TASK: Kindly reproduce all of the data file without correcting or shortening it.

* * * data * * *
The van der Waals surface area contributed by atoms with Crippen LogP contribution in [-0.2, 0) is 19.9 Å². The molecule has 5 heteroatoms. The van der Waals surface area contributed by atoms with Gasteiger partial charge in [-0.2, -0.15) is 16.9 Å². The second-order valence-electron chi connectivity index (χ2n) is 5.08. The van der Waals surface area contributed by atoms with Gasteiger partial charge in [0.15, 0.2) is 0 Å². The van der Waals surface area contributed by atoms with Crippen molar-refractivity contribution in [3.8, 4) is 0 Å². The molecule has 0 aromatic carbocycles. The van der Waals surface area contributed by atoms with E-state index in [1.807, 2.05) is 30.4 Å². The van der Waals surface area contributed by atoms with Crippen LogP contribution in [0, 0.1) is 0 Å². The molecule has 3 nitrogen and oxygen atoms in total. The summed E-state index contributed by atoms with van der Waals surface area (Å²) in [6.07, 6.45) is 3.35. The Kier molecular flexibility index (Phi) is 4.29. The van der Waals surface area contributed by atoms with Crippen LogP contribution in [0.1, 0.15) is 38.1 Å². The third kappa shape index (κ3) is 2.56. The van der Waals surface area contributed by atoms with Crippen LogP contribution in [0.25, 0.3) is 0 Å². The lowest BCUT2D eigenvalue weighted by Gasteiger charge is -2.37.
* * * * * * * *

The van der Waals surface area contributed by atoms with Crippen LogP contribution in [-0.2, 0) is 19.9 Å². The molecule has 5 heteroatoms. The van der Waals surface area contributed by atoms with Gasteiger partial charge in [-0.2, -0.15) is 16.9 Å². The second-order valence-electron chi connectivity index (χ2n) is 5.08. The van der Waals surface area contributed by atoms with Gasteiger partial charge in [0.15, 0.2) is 0 Å². The van der Waals surface area contributed by atoms with Crippen molar-refractivity contribution in [3.8, 4) is 0 Å². The molecule has 0 aromatic carbocycles. The van der Waals surface area contributed by atoms with E-state index in [1.807, 2.05) is 30.4 Å². The van der Waals surface area contributed by atoms with Crippen LogP contribution in [0, 0.1) is 0 Å². The molecule has 3 nitrogen and oxygen atoms in total. The summed E-state index contributed by atoms with van der Waals surface area (Å²) in [6.07, 6.45) is 3.35. The Kier molecular flexibility index (Phi) is 4.29. The van der Waals surface area contributed by atoms with Crippen LogP contribution in [0.1, 0.15) is 38.1 Å². The third kappa shape index (κ3) is 2.56. The van der Waals surface area contributed by atoms with Crippen LogP contribution in [0.25, 0.3) is 0 Å². The lowest BCUT2D eigenvalue weighted by Gasteiger charge is -2.37.